Tuesday, October 9, 2007

the shame of inspiration

so, many artists i know, or at least talk to, have torn judgements on the appearance of an artist's direct influences. some despise the give-in comparison of their work to a former master, be it picasso, basquiat, matisse, de kooning, while at the same time show no remorse in the blatant use of the tools these artists have given them. fuck that. to deny your history is to have no future.

if one were to view my work, they would instantly see my inheritances. i study the work of the aforementioned artists in depth, and by matter of course, their influence is directly noted. is there a musician alive today that has not heard the beatles? coltrane? dolly parton? doubted. and because they write a pop song in C, are they then merely a knock-off of some unattainable original sound? no.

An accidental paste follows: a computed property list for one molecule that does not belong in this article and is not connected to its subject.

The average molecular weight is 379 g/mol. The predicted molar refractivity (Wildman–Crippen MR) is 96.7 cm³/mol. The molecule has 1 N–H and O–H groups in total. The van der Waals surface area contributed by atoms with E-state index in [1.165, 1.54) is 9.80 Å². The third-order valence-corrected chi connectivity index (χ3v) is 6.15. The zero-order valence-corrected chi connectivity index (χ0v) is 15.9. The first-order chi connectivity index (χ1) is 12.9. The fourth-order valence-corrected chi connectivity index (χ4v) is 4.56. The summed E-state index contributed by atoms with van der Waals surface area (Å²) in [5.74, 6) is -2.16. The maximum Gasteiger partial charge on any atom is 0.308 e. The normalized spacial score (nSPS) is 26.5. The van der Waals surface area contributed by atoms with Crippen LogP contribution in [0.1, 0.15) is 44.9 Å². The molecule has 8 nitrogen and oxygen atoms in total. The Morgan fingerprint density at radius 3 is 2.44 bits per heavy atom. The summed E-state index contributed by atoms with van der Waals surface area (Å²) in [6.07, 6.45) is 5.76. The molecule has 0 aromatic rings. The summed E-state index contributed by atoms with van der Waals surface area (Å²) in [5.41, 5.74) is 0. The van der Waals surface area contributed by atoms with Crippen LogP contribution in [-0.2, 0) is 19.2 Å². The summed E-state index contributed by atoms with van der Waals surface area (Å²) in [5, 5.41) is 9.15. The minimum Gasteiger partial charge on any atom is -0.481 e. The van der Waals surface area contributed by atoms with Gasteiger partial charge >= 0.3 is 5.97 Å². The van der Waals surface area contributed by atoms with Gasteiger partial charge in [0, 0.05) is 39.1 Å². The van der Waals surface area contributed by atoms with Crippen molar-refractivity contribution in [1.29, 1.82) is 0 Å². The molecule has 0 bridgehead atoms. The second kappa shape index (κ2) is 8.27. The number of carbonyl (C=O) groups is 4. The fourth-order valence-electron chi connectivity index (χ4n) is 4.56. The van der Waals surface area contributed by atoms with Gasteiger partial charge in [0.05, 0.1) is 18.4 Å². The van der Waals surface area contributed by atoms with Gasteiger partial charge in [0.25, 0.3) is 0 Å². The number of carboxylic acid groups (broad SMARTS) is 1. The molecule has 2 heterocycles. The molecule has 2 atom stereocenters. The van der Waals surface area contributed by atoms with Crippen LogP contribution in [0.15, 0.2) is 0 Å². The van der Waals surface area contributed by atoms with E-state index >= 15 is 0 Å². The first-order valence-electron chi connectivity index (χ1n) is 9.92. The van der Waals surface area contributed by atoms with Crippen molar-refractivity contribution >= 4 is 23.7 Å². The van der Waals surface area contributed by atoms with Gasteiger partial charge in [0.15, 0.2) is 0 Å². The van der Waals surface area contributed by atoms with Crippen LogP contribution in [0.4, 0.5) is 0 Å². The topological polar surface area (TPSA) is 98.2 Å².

as an artist, it is my job to connect to an idea and convey that idea to the best of my ability. i will make use of wildly popular images as well as extremely personal ones to convey a feeling that i have pertaining to that subject. this is what we do as humans, we co-opt ideas. we use colors to portray objects, just like every other artist. we use lines to define objects, but matisse is the master of line right? so it is done, move on. rothko mastered color, right, no more color. picasso mastered ego, so please start hating yourself. pollock popularized the chaos of drips, so watch your brushes! absurd.

there are art students who spend thousands of dollars and countless hours studying vermeer, only to graduate with a student show of mock outsider art. why? why should we study a technique only to abandon it completely in the name of originality? now is when you say, "well to break the rules, you have to know them". what rules, whose rules, when rules? i will say that the only rule is, metallica fucking rules! the rest of it is for jealousy and judgment. i hope this spell check is working.